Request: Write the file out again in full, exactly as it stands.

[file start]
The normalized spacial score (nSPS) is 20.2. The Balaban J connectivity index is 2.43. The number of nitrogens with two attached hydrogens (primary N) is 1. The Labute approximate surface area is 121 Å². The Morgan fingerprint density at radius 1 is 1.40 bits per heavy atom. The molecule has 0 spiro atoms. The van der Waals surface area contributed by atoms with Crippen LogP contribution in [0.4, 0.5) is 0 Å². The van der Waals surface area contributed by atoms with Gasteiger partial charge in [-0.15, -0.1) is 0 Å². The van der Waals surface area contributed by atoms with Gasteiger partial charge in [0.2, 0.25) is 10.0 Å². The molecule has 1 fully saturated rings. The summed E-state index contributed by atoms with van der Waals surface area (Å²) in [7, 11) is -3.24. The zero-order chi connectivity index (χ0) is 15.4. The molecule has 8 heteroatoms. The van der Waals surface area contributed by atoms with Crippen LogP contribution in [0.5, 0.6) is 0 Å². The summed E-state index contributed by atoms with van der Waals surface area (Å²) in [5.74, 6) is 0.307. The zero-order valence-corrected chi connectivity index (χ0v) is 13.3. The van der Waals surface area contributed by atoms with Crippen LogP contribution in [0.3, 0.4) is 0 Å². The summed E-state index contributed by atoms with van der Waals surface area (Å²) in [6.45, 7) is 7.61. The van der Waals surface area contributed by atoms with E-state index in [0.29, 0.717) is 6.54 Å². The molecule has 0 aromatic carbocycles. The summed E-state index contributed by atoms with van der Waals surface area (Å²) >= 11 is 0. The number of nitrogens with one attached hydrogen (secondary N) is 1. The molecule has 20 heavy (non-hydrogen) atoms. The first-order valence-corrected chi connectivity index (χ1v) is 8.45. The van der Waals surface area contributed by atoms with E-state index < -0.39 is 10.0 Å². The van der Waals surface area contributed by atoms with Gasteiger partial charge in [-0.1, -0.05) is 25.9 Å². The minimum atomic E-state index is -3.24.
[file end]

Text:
The normalized spacial score (nSPS) is 20.2. The Balaban J connectivity index is 2.43. The number of nitrogens with two attached hydrogens (primary N) is 1. The Labute approximate surface area is 121 Å². The Morgan fingerprint density at radius 1 is 1.40 bits per heavy atom. The molecule has 0 spiro atoms. The van der Waals surface area contributed by atoms with Crippen LogP contribution in [0.4, 0.5) is 0 Å². The van der Waals surface area contributed by atoms with Gasteiger partial charge in [-0.15, -0.1) is 0 Å². The van der Waals surface area contributed by atoms with Gasteiger partial charge in [0.2, 0.25) is 10.0 Å². The molecule has 1 fully saturated rings. The summed E-state index contributed by atoms with van der Waals surface area (Å²) in [7, 11) is -3.24. The zero-order chi connectivity index (χ0) is 15.4. The molecule has 8 heteroatoms. The van der Waals surface area contributed by atoms with Crippen LogP contribution in [0.5, 0.6) is 0 Å². The summed E-state index contributed by atoms with van der Waals surface area (Å²) in [5.74, 6) is 0.307. The zero-order valence-corrected chi connectivity index (χ0v) is 13.3. The van der Waals surface area contributed by atoms with Crippen LogP contribution in [0.3, 0.4) is 0 Å². The summed E-state index contributed by atoms with van der Waals surface area (Å²) in [6.45, 7) is 7.61. The van der Waals surface area contributed by atoms with E-state index in [0.29, 0.717) is 6.54 Å². The molecule has 0 aromatic carbocycles. The summed E-state index contributed by atoms with van der Waals surface area (Å²) >= 11 is 0. The number of nitrogens with one attached hydrogen (secondary N) is 1. The molecule has 20 heavy (non-hydrogen) atoms. The first-order valence-corrected chi connectivity index (χ1v) is 8.45. The van der Waals surface area contributed by atoms with E-state index < -0.39 is 10.0 Å². The van der Waals surface area contributed by atoms with Gasteiger partial charge in [-0.1, -0.05) is 25.9 Å². The minimum atomic E-state index is -3.24.